'Total return, when measuring performance, is the actual rate of return of an investment or a pool of investments over a given evaluation period. Total return includes interest, capital gains, dividends and distributions realized over a given period of time. Total return accounts for two categories of return: income including interest paid by fixed-income investments, distributions or dividends and capital appreciation, representing the change in the market price of an asset.'

Applying this definition to our asset in some examples:- Compared with the benchmark SPY (94.9%) in the period of the last 5 years, the total return of 65% of SanDisk is lower, thus worse.
- During the last 3 years, the total return, or performance is 36.9%, which is higher, thus better than the value of 22.5% from the benchmark.

'Compound annual growth rate (CAGR) is a business and investing specific term for the geometric progression ratio that provides a constant rate of return over the time period. CAGR is not an accounting term, but it is often used to describe some element of the business, for example revenue, units delivered, registered users, etc. CAGR dampens the effect of volatility of periodic returns that can render arithmetic means irrelevant. It is particularly useful to compare growth rates from various data sets of common domain such as revenue growth of companies in the same industry.'

Which means for our asset as example:- The annual return (CAGR) over 5 years of SanDisk is 10.6%, which is lower, thus worse compared to the benchmark SPY (14.3%) in the same period.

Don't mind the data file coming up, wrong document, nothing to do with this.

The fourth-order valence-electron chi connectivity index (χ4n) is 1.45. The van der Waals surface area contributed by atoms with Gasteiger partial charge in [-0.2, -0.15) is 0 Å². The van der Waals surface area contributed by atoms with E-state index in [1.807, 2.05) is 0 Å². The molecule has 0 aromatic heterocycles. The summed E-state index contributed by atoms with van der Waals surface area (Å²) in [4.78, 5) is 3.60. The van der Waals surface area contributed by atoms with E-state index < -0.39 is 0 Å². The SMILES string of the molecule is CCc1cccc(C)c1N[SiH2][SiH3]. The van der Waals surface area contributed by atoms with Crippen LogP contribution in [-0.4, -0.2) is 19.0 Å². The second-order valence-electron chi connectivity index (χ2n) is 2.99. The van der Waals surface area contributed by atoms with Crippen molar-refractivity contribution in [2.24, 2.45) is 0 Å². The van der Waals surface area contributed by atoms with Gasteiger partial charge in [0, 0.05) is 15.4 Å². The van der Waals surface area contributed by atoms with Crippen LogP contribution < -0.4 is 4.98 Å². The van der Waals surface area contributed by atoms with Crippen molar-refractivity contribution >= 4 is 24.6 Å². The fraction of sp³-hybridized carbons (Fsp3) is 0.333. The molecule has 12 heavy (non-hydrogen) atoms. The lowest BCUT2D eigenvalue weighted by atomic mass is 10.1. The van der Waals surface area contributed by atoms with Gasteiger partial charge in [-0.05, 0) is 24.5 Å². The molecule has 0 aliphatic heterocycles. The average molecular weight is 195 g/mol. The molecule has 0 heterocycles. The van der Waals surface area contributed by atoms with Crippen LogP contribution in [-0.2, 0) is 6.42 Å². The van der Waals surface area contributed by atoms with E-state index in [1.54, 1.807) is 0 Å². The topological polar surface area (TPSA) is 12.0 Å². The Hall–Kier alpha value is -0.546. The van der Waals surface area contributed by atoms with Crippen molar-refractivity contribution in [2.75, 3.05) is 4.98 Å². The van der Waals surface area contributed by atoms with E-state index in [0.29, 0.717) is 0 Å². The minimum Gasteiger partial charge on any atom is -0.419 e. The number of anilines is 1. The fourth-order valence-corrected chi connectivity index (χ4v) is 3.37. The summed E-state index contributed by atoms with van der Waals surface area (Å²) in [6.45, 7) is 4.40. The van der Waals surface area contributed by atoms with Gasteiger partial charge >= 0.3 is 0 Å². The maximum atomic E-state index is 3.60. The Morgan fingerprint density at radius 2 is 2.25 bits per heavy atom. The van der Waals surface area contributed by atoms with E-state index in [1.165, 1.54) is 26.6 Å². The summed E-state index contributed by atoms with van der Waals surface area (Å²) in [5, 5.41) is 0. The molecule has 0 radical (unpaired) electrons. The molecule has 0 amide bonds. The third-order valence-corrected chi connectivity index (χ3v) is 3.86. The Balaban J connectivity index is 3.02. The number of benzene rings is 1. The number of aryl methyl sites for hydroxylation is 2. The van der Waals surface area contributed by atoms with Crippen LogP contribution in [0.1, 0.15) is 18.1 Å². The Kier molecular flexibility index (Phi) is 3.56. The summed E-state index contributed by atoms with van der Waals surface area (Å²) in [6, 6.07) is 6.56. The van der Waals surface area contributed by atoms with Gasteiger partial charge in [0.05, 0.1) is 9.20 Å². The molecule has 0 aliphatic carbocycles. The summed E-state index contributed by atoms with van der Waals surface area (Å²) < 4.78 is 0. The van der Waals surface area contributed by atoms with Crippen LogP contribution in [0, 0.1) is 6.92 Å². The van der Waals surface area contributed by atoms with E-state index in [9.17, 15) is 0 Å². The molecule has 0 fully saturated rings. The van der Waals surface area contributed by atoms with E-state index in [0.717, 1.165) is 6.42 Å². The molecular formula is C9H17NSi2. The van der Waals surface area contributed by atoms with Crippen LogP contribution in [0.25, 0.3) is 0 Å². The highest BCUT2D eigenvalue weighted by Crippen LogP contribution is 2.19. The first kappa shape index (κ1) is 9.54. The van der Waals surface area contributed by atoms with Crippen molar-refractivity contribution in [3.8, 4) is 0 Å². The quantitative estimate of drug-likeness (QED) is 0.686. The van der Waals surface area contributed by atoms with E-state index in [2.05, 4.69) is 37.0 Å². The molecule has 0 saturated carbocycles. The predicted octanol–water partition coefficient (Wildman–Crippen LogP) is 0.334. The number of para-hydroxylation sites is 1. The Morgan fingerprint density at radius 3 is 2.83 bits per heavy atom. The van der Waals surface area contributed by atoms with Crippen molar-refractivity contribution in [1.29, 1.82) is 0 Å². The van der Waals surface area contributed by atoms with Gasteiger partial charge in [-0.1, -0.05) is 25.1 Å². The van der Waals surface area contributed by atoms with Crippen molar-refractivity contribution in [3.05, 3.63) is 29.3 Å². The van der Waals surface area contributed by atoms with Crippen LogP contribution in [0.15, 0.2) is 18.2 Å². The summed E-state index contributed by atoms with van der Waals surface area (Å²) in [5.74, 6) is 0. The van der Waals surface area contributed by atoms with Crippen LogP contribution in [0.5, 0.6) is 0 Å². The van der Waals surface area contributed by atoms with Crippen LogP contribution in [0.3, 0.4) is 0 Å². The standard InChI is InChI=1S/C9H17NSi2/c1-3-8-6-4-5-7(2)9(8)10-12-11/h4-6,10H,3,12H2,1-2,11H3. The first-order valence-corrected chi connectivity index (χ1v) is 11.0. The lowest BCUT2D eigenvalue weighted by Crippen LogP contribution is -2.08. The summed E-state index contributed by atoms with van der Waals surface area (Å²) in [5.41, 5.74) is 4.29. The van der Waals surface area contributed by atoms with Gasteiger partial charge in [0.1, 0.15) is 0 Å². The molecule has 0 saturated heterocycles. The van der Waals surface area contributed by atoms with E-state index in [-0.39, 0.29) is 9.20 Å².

- During the last 3 years, the annual return (CAGR) is 11%, which is greater, thus better than the value of 7% from the benchmark.

'Volatility is a rate at which the price of a security increases or decreases for a given set of returns. Volatility is measured by calculating the standard deviation of the annualized returns over a given period of time. It shows the range to which the price of a security may increase or decrease. Volatility measures the risk of a security. It is used in option pricing formula to gauge the fluctuations in the returns of the underlying assets. Volatility indicates the pricing behavior of the security and helps estimate the fluctuations that may happen in a short period of time.'

Which means for our asset as example:- Looking at the volatility of 36.9% in the last 5 years of SanDisk, we see it is relatively larger, thus worse in comparison to the benchmark SPY (20.9%)
- Compared with SPY (17.5%) in the period of the last 3 years, the historical 30 days volatility of 35% is greater, thus worse.

'The downside volatility is similar to the volatility, or standard deviation, but only takes losing/negative periods into account.'

Using this definition on our asset we see for example:- Compared with the benchmark SPY (15%) in the period of the last 5 years, the downside risk of 25.8% of SanDisk is higher, thus worse.
- Compared with SPY (12.3%) in the period of the last 3 years, the downside deviation of 24.4% is higher, thus worse.

'The Sharpe ratio (also known as the Sharpe index, the Sharpe measure, and the reward-to-variability ratio) is a way to examine the performance of an investment by adjusting for its risk. The ratio measures the excess return (or risk premium) per unit of deviation in an investment asset or a trading strategy, typically referred to as risk, named after William F. Sharpe.'

Which means for our asset as example:- The ratio of return and volatility (Sharpe) over 5 years of SanDisk is 0.22, which is lower, thus worse compared to the benchmark SPY (0.56) in the same period.
- Looking at ratio of return and volatility (Sharpe) in of 0.24 in the period of the last 3 years, we see it is relatively lower, thus worse in comparison to SPY (0.26).